Once we removed the shocks,...
Once we removed the shocks, we were surprised to see this damage. The car had height spacers installed, a common procedure to create a desired ride height. But with the stock mounting holes in the frame, the shock body is too close to the spacer, and on this car the shocks rubbed severely. We even thought the shafts were bent due to the stiffness we saw with the simple task of trying to push them in.
I don't know if someone chose really stiff compression numbers, or if the shocks might have been bent, but these units were not helping the situation. On dirt, we must have shocks that will allow the car to run over the holes and bumps and move fairly easily. They must control the springs, but not be so stiff as to cause the tire to skip or bounce.
I inspected the front geometry and noticed that the car builder had used the taller Impala spindles, which reduced the lower control arm angles. He also lowered the upper control arm mounts to gain more angle. Both of these changes are highly recommended for this class. Using taller spindles actually improves both upper and lower arm angles.
The geometry I saw looked a lot like previous cars I have fooled with in the stock classes, and I knew the moment center was close to where it needed to be, at or very near the centerline of the car. Had this work not been done, we could have expected the MC to be somewhere outside the car making the front end overly stiff.
By using Impala spindles,...
By using Impala spindles, you can increase the upper ball joint height and create more upper control arm angle. This is good for creating a more centered location for the moment center. It also reduced camber change on dive and roll in the turns, and helps keep a flatter tire contact patch. This also creates a high angle of the ball joint. Make sure on your car that the ball joint shaft does not contact the control arm during upward travel.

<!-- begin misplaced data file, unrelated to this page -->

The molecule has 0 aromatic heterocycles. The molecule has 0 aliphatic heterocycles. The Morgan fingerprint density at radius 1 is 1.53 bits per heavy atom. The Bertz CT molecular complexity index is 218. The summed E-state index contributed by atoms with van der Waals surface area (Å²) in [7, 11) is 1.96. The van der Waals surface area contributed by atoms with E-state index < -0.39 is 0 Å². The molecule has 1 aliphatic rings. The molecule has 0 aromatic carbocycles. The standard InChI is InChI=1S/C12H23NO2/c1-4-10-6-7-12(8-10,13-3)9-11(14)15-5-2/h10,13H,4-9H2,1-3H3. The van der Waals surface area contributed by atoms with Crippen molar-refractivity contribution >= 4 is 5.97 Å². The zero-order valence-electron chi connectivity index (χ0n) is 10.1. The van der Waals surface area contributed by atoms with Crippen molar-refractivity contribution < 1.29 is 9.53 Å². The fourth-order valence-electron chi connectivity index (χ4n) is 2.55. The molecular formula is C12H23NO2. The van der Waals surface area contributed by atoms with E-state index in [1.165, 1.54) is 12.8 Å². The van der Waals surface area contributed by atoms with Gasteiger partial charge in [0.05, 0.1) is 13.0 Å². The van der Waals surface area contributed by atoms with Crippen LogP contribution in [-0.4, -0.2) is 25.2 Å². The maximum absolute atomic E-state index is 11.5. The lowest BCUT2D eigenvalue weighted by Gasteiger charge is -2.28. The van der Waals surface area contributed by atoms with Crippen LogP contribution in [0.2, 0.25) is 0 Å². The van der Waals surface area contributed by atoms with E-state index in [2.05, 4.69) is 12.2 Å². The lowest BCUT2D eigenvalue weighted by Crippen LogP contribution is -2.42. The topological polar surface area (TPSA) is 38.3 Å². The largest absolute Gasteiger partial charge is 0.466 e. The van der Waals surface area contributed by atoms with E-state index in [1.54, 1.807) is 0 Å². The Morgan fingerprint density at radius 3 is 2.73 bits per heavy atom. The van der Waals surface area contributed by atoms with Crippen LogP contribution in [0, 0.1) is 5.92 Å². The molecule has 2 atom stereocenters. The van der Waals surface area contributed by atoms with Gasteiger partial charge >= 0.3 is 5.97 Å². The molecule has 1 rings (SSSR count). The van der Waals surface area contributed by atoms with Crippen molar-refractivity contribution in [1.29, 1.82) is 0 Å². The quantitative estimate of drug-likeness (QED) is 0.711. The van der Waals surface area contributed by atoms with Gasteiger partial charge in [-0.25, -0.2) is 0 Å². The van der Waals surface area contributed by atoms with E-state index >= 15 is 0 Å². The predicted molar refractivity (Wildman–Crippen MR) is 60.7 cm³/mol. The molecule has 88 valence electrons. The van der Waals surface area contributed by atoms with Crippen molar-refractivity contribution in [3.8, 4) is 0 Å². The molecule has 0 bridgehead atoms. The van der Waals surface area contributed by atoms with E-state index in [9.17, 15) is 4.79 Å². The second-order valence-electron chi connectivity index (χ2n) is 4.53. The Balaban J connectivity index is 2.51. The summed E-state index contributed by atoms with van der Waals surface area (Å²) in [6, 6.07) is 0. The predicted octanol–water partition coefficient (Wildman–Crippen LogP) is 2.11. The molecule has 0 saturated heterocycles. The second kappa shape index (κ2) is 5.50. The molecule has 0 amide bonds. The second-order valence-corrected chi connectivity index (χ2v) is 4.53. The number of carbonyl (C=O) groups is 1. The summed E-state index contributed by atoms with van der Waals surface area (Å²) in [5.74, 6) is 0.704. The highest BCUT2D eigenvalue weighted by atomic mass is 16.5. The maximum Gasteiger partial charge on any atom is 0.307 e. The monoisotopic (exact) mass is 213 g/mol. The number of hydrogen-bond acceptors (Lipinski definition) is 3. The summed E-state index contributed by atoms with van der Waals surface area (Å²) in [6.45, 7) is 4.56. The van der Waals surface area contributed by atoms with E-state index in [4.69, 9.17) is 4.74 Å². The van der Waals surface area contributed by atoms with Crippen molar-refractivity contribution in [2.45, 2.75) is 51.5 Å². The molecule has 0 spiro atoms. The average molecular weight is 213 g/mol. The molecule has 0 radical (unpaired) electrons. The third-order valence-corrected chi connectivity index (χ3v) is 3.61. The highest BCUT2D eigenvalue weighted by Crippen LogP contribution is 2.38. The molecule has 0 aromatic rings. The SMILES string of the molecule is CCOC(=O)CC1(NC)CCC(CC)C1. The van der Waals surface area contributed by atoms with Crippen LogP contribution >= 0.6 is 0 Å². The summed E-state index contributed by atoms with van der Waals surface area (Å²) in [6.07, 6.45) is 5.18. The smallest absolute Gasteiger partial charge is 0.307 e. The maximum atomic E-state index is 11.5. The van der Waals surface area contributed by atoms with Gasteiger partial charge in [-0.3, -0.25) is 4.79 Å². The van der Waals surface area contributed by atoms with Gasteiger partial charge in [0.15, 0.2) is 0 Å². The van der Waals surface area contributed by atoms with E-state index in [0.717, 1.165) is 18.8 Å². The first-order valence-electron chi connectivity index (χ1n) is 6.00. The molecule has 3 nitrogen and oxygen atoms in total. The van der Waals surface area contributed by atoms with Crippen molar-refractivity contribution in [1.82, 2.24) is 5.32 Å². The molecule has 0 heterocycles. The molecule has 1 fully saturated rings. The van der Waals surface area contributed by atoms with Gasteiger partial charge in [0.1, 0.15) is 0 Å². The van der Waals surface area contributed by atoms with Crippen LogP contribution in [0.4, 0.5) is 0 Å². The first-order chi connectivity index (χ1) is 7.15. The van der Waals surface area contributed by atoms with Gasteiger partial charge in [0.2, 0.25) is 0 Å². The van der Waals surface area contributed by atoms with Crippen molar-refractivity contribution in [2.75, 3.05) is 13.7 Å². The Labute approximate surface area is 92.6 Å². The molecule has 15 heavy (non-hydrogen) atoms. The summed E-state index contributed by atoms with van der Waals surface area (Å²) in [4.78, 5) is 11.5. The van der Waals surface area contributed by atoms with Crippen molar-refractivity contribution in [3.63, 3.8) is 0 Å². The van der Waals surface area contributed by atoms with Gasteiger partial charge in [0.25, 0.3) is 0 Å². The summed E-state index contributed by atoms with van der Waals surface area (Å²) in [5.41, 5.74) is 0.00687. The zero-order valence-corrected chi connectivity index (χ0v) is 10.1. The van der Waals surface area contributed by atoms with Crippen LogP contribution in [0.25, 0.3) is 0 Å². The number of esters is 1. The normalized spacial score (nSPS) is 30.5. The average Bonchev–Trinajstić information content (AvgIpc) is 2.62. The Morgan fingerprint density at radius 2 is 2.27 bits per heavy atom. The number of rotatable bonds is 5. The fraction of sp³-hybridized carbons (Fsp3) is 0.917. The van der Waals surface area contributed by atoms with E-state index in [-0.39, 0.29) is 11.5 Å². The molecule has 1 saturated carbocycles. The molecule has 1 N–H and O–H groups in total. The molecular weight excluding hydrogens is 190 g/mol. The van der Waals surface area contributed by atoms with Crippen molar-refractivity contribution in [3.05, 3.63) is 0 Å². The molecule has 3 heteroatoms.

The cambers were not what I would have expected or chosen. The LF was a little less than 1 degree, and the RF was around 5 degrees. This is typical of a car that transfers a lot of load to the RF, as that tire is forced to carry most of the front load and work hard to turn the car. The LF doesn't need camber because it isn't working very hard. We needed to make camber changes to reflect how the front end would work after the re-design.
We reset the cambers to a positive (+) 2.0 on the LF and minus (-) 3.5 at the RF. Once we re-spring the car to allow a more balanced setup, the LF tire will definitely be working harder and take some of the load off of the RF tire. So, we needed more LF camber and less RF camber. Our tire contact patch will be optimal with these changes.Inspection of the caster settings revealed that the RF caster was in the negative range (upper ball joint forward of the lower ball joint) and the left side was positive. That would cause the steering to want to turn right, maybe good for sliding the car through the turns, but we were going to make this car turn well, so I opted for a different plan.